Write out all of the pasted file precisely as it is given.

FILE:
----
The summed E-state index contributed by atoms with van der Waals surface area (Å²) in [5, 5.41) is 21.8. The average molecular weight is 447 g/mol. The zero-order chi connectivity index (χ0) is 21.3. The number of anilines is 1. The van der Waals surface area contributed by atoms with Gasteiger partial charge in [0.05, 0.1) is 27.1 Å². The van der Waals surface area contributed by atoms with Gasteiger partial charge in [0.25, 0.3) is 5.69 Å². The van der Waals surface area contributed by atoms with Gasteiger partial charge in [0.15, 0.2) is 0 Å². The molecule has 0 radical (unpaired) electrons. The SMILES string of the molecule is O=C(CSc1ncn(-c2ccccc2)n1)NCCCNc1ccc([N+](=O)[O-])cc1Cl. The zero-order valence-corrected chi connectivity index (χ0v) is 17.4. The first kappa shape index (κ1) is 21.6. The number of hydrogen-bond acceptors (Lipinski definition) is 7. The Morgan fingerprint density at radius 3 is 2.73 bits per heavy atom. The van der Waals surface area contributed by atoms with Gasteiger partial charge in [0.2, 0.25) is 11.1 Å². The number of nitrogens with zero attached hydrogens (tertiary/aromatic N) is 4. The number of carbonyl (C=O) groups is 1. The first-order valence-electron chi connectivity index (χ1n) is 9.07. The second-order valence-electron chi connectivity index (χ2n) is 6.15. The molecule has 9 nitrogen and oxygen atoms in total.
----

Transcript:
The summed E-state index contributed by atoms with van der Waals surface area (Å²) in [5, 5.41) is 21.8. The average molecular weight is 447 g/mol. The zero-order chi connectivity index (χ0) is 21.3. The number of anilines is 1. The van der Waals surface area contributed by atoms with Gasteiger partial charge in [0.05, 0.1) is 27.1 Å². The van der Waals surface area contributed by atoms with Gasteiger partial charge in [0.25, 0.3) is 5.69 Å². The van der Waals surface area contributed by atoms with Gasteiger partial charge in [0.15, 0.2) is 0 Å². The molecule has 0 radical (unpaired) electrons. The SMILES string of the molecule is O=C(CSc1ncn(-c2ccccc2)n1)NCCCNc1ccc([N+](=O)[O-])cc1Cl. The zero-order valence-corrected chi connectivity index (χ0v) is 17.4. The first kappa shape index (κ1) is 21.6. The number of hydrogen-bond acceptors (Lipinski definition) is 7. The Morgan fingerprint density at radius 3 is 2.73 bits per heavy atom. The van der Waals surface area contributed by atoms with Gasteiger partial charge in [0.2, 0.25) is 11.1 Å². The number of nitrogens with zero attached hydrogens (tertiary/aromatic N) is 4. The number of carbonyl (C=O) groups is 1. The first-order valence-electron chi connectivity index (χ1n) is 9.07. The second-order valence-electron chi connectivity index (χ2n) is 6.15. The molecule has 9 nitrogen and oxygen atoms in total.